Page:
Preschool Art Activities for Goldilocks

Updated April 17, 2017

Art activities provide opportunities for preschoolers to develop fine motor skills and to learn about concepts such as colours and shapes. Story-related art activities enable young children to formulate and express their ideas, while adult interest prompts them to talk about their work. "Goldilocks and the Three Bears" is a well-known, traditional fairy tale. Children enjoy its simple plot structure, amusing characters and memorable refrains, such as "Who's been eating my porridge?" Provide illustrated copies of the story to help children formulate ideas, and celebrate children's efforts by displaying their art work in the preschool setting.

Three Bears Paint and Collage

Cut large bear shapes from white construction paper in three sizes. Let children sponge print brown paint over the bear shapes. Once the paint is dry, children can finger paint eyes, noses and mouths onto the bears' heads. Let children add details to their bear pictures by using collage materials, such as coloured paper, ribbons, buttons, fabric pieces and glue. For example, glue coloured ribbon onto the head of Mama Bear, or glue coloured paper shorts onto Baby Bear.

Porridge Bowl Collage

Provide plastic bowls in three different sizes for children to draw round shapes onto construction paper. Have children spread glue over the porridge bowl shapes and then sprinkle dried oats onto the glue. Shake the pictures over a bowl to catch any loose oats, and then leave them to dry. Once dry, cut the circular collage shapes into bowl shapes and display them in groups according to their different sizes to help children learn about concepts such as ordering for size and math language such as "bigger" and "smaller."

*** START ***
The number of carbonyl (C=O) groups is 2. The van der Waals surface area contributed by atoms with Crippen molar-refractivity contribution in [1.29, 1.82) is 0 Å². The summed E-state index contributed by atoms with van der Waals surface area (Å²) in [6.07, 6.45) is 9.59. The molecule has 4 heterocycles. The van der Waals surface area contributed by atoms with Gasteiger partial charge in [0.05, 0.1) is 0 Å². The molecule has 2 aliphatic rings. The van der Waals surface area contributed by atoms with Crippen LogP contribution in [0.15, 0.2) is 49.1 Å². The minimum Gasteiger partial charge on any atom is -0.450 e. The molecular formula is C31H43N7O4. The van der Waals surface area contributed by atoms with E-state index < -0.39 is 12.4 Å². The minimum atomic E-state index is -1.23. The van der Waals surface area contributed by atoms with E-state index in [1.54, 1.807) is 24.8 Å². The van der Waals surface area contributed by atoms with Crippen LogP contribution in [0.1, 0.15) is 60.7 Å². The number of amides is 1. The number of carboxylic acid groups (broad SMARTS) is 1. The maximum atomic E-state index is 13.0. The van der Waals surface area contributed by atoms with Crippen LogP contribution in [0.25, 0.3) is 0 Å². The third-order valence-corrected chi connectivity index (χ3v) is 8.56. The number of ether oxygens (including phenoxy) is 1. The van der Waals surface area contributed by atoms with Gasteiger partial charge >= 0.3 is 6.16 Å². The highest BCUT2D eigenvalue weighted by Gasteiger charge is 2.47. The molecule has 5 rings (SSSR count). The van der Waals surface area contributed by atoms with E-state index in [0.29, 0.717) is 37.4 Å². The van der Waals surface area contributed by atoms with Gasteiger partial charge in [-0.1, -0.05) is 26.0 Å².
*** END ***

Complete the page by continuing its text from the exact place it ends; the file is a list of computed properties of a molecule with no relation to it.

Dot-to-Dot Drawings

Artist and illustrator Samantha Bell, at the Art-Made-Easy website, recommends providing simple dot-to-dot pictures for preschool children. Bell explains that dot-to-dot pictures help children develop hand-eye coordination and boost children's confidence in their drawing ability. Provide copies of simple dot-to-dot pictures that are based on the story of "Goldilocks and the Three Bears." For example, create dot-to-dot outlines of houses, bowls, chairs and beds, and of the characters from the story. Once children have traced over the outlines, let them use coloured crayons to complete their pictures.

Life-Size Goldilocks Collage

Place a large sheet of construction paper onto the floor. Invite one of the children to lie down on the paper and then draw around the child's outline. Cut out the outline and place onto a work surface. Have children work in small groups under adult supervision to make a collage picture of Goldilocks. For example, glue on coiled strands of cream and yellow wool to represent blond curly hair; glue on blue buttons to represent eyes, and let children finger paint coloured spots inside the outline to suggest a multicoloured spotty dress.

Cite this Article A tool to create a citation to reference this article Cite this Article

About the Author

Mother of three and graduate of the London Metropolitan University, Julie Vickers is an early years teacher and writer who also loves to craft and create! She writes on topics such as education, health and parenting for websites such as School Explained and has contributed learning sessions on child development and behavior for the Education Information and Learning Services website.